At the United States-sponsored climate summit last week, participants were surprised by the US president’s unscheduled programme aimed at his electoral strategy. He was very conspicuous by focusing on his concerns over religious persecution rather than the challenges tossed up by climate change. Clearly, Trump had next year’s election in mind, and hence the reason for going out of his way to spend so much attention on a topic that would have been declared out of sync with a conference’s purpose, had it been the case of lesser heads of state. Freedom of religion, according to Trump, stood as an “urgent moral duty” for world leaders to stop crimes against faith. He said, “Approximately 80 per cent of the world’s population live in countries where religious liberty is threatened, restricted or banned.”
The American President fired that salvo only a day after he joined Indian Prime Minister Narendra Modi at a program organised by the US-based Indian community in Modi’s honour. Apparently with an eye on the Indian voting community, many of whom—Democratic or Republican—would cast their lot with him for showing such camaraderie with the visiting premier who shares some of their own roots. That is Trump’s team calculation.
Trump cannot forget that in the last election he drew less popular votes than his Democratic Party opponent Hillary Clinton. It was archaic-collegiate system that enabled Trump to be declared the eventual winner. In brief, every vote counts, and the team advises the president to make moves that earn him votes. Hence most the Trump administration’s measures will be to cover lapses as quickly but subtly as possible.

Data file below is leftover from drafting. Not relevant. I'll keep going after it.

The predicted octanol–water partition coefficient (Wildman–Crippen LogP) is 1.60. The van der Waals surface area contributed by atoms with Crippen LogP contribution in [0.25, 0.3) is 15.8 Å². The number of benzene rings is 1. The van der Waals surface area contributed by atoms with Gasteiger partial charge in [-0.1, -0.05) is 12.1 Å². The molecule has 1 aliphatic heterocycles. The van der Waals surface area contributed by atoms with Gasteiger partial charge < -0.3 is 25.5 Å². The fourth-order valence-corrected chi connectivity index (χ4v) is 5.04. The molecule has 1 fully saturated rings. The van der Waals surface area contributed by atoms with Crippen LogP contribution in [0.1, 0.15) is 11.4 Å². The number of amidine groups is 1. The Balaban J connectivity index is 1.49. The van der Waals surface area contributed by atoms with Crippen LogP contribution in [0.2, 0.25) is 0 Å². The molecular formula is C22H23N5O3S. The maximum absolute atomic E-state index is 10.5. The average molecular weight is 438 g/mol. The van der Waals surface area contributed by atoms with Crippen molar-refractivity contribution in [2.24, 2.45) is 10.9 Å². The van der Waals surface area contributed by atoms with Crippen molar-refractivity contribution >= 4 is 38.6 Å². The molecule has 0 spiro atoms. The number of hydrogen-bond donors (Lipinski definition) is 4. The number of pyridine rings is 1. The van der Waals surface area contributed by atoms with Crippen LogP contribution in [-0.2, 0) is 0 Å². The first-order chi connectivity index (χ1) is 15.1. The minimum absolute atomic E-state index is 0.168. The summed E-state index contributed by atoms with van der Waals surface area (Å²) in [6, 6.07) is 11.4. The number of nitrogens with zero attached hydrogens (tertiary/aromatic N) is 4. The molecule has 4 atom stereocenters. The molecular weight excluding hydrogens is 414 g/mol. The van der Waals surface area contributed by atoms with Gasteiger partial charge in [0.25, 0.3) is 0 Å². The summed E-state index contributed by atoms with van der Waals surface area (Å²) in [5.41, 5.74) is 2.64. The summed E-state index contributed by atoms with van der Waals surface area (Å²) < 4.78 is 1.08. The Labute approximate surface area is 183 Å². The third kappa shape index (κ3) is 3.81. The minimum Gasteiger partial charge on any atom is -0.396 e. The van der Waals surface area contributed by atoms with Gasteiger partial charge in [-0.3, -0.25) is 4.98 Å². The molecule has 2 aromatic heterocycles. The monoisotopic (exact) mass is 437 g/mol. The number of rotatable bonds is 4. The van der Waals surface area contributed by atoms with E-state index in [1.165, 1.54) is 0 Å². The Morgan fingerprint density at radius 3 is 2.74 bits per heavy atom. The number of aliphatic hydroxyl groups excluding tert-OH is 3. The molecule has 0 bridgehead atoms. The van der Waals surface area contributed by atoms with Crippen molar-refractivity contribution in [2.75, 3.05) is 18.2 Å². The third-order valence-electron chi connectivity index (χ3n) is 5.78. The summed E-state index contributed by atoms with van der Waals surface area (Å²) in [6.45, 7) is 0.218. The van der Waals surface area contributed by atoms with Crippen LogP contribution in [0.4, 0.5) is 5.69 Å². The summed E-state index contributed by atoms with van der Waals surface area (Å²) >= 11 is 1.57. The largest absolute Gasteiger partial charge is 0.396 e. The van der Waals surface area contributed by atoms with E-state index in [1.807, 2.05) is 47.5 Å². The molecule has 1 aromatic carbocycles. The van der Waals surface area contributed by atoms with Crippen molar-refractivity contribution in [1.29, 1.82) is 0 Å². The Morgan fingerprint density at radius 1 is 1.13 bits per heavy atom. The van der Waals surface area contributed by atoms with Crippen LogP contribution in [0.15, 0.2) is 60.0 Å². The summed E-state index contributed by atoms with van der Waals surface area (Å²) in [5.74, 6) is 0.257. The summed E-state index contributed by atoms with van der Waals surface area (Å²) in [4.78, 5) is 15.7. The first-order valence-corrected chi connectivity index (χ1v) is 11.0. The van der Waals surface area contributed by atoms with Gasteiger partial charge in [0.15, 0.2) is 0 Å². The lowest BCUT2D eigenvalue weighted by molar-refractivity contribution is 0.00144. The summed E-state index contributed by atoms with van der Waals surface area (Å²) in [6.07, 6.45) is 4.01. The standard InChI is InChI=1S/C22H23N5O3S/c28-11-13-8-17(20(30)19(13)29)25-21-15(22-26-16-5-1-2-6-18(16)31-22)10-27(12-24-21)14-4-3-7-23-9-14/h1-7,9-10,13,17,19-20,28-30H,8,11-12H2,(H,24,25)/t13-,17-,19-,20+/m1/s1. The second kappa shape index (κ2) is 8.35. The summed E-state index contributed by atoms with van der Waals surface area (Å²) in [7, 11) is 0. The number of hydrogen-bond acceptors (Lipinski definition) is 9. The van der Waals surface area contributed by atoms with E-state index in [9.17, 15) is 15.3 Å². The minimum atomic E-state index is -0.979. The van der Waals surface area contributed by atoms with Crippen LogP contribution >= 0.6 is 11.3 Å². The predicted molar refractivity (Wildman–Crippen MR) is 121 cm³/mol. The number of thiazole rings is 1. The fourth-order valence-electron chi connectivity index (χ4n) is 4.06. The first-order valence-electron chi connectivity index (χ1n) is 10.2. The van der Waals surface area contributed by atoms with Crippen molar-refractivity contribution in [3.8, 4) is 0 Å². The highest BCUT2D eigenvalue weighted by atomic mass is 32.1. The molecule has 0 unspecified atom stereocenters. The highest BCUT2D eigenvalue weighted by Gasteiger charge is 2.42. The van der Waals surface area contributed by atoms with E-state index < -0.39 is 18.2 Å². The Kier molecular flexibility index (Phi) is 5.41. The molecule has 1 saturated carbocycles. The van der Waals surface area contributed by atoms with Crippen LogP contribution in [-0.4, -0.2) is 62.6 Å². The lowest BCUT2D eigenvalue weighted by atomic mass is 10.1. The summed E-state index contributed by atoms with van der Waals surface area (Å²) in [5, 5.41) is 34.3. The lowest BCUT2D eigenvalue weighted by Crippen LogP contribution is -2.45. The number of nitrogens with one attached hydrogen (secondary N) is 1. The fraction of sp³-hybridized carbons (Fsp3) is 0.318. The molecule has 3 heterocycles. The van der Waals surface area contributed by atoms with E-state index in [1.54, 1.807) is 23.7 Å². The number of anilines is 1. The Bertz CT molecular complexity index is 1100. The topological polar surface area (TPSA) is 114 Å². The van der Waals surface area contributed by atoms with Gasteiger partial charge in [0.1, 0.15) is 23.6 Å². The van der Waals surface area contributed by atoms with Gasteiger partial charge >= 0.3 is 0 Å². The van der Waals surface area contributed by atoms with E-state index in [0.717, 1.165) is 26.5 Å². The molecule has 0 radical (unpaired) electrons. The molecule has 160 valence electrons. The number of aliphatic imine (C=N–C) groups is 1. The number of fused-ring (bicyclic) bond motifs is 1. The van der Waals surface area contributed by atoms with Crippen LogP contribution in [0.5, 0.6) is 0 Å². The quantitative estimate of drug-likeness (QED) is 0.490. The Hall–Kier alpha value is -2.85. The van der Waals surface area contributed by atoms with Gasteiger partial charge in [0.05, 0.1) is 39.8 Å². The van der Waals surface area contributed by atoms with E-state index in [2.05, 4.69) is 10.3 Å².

Even as pre-poll dictates stare at Trump so early, the President and his campaign team are on constant lookout for any which way to prevent or control damage, and attract voter support when the crucial day arrives in November 2020. The marathon race to the White House has, over the decades, become an increasingly exacting exercise. Every second election seems to demand longer planning and ever gruelling going. Placing high stakes on a negotiating denuclearisation settlement, Trump has tirelessly worked for some breakthrough on this front. For a man known for his impatience—at times, imprudence—he has summoned an enormous measure of effort at meeting with the North Korean communist leader Kim Jong-un who is at least well within the capacity of producing nuclear weapons.

Going extra mile
In comes the much maligned Trump who saw in Kim’s land a potential for negotiated settlement of some kind, undeterred by the realisation that the communist autocrat is not an easy nut to crack. The American President has gone an extra mile to meet and discuss with Kim and literally stepped on to the margins of the North-South demilitarised zone. In the February summit in Vietnam between the two, talks broke down when the American side rejected the North’s demand for substantial sanctions relief. Pyongyang itself is extremely conscious about deterrent power of its nuclear weapons potentials. Many believe it already possesses a few of those banned weapons.
South Korea is especially worried about the North’s weapons, given Seoul’s calculations that any major provocation could trigger the southern half of the Korean peninsula to being reduced to virtual rubble. Kim is aware of what led to the killing Libyan leader Mohammed Kadhafi in the wake of US-supported military action after the latter gave up his nuclear programme. As such, Trump senses the tough roadmap to talk Kim out of his weapons programmes, at least the effort pays to be seen seeking a long pending resolution, with election not very far off.